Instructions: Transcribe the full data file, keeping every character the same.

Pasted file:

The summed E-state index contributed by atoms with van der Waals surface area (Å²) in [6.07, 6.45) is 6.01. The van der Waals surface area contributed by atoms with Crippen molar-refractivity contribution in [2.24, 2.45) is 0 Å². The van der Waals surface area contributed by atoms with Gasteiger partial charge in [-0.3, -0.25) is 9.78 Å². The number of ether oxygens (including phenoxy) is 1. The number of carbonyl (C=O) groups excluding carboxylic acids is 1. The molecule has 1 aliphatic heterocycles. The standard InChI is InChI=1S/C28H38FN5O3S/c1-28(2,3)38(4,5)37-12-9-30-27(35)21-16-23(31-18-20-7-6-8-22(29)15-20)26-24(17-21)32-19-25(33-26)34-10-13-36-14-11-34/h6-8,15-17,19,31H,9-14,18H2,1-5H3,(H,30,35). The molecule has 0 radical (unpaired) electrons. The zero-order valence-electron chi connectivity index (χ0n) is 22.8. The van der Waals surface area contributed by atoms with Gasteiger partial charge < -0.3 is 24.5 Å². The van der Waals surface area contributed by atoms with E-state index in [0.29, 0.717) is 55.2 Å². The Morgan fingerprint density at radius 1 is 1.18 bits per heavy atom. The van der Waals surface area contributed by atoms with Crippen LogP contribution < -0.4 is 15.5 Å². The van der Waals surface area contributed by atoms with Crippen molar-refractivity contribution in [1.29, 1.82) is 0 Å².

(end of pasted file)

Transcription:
The summed E-state index contributed by atoms with van der Waals surface area (Å²) in [6.07, 6.45) is 6.01. The van der Waals surface area contributed by atoms with Crippen molar-refractivity contribution in [2.24, 2.45) is 0 Å². The van der Waals surface area contributed by atoms with Gasteiger partial charge in [-0.3, -0.25) is 9.78 Å². The number of ether oxygens (including phenoxy) is 1. The number of carbonyl (C=O) groups excluding carboxylic acids is 1. The molecule has 1 aliphatic heterocycles. The standard InChI is InChI=1S/C28H38FN5O3S/c1-28(2,3)38(4,5)37-12-9-30-27(35)21-16-23(31-18-20-7-6-8-22(29)15-20)26-24(17-21)32-19-25(33-26)34-10-13-36-14-11-34/h6-8,15-17,19,31H,9-14,18H2,1-5H3,(H,30,35). The molecule has 0 radical (unpaired) electrons. The zero-order valence-electron chi connectivity index (χ0n) is 22.8. The van der Waals surface area contributed by atoms with Gasteiger partial charge < -0.3 is 24.5 Å². The van der Waals surface area contributed by atoms with E-state index in [0.29, 0.717) is 55.2 Å². The Morgan fingerprint density at radius 1 is 1.18 bits per heavy atom. The van der Waals surface area contributed by atoms with Crippen LogP contribution < -0.4 is 15.5 Å². The van der Waals surface area contributed by atoms with Crippen molar-refractivity contribution in [1.29, 1.82) is 0 Å².